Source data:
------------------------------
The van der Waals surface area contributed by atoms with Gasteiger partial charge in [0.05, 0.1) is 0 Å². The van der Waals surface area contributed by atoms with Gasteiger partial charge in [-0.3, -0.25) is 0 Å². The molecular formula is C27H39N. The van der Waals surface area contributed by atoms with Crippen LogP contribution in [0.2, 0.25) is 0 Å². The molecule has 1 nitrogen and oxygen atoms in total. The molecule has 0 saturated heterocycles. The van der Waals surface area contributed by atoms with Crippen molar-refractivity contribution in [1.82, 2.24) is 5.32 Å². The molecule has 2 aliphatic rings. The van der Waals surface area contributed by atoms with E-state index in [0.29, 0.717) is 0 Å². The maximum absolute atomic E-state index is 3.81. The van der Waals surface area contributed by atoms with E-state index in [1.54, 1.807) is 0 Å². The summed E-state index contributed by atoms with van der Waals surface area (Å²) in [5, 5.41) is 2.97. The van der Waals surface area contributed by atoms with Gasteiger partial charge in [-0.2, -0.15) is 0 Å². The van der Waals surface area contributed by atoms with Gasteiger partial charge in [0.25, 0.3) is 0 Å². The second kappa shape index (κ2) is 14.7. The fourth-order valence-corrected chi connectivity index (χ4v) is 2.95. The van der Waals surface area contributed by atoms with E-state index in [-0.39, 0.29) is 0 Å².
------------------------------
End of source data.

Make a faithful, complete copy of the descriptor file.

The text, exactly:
The van der Waals surface area contributed by atoms with Gasteiger partial charge in [0.05, 0.1) is 0 Å². The van der Waals surface area contributed by atoms with Gasteiger partial charge in [-0.3, -0.25) is 0 Å². The molecular formula is C27H39N. The van der Waals surface area contributed by atoms with Crippen LogP contribution in [0.2, 0.25) is 0 Å². The molecule has 1 nitrogen and oxygen atoms in total. The molecule has 0 saturated heterocycles. The van der Waals surface area contributed by atoms with Crippen molar-refractivity contribution in [1.82, 2.24) is 5.32 Å². The molecule has 2 aliphatic rings. The van der Waals surface area contributed by atoms with E-state index in [0.29, 0.717) is 0 Å². The maximum absolute atomic E-state index is 3.81. The van der Waals surface area contributed by atoms with E-state index in [1.54, 1.807) is 0 Å². The summed E-state index contributed by atoms with van der Waals surface area (Å²) in [5, 5.41) is 2.97. The van der Waals surface area contributed by atoms with Gasteiger partial charge in [-0.2, -0.15) is 0 Å². The van der Waals surface area contributed by atoms with Gasteiger partial charge in [0.25, 0.3) is 0 Å². The second kappa shape index (κ2) is 14.7. The fourth-order valence-corrected chi connectivity index (χ4v) is 2.95. The van der Waals surface area contributed by atoms with E-state index in [-0.39, 0.29) is 0 Å².